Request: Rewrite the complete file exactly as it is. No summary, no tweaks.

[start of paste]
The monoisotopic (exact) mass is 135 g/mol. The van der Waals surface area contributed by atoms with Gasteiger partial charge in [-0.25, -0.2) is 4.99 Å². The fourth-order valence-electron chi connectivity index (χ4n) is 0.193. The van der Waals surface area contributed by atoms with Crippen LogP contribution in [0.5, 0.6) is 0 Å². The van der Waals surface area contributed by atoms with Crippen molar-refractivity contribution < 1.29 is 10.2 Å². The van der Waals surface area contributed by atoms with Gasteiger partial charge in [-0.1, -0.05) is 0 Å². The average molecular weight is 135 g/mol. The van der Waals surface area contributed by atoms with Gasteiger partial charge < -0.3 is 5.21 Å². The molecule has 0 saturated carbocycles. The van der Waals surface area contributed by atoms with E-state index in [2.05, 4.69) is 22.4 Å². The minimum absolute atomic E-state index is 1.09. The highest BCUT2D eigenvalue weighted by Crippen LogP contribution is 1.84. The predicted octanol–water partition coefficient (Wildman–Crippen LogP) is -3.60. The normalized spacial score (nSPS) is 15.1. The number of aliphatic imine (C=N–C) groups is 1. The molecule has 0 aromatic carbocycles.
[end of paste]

The monoisotopic (exact) mass is 135 g/mol. The van der Waals surface area contributed by atoms with Gasteiger partial charge in [-0.25, -0.2) is 4.99 Å². The fourth-order valence-electron chi connectivity index (χ4n) is 0.193. The van der Waals surface area contributed by atoms with Crippen LogP contribution in [0.5, 0.6) is 0 Å². The van der Waals surface area contributed by atoms with Crippen molar-refractivity contribution < 1.29 is 10.2 Å². The van der Waals surface area contributed by atoms with Gasteiger partial charge in [-0.1, -0.05) is 0 Å². The average molecular weight is 135 g/mol. The van der Waals surface area contributed by atoms with Gasteiger partial charge < -0.3 is 5.21 Å². The molecule has 0 saturated carbocycles. The van der Waals surface area contributed by atoms with E-state index in [2.05, 4.69) is 22.4 Å². The minimum absolute atomic E-state index is 1.09. The highest BCUT2D eigenvalue weighted by Crippen LogP contribution is 1.84. The predicted octanol–water partition coefficient (Wildman–Crippen LogP) is -3.60. The normalized spacial score (nSPS) is 15.1. The number of aliphatic imine (C=N–C) groups is 1. The molecule has 0 aromatic carbocycles.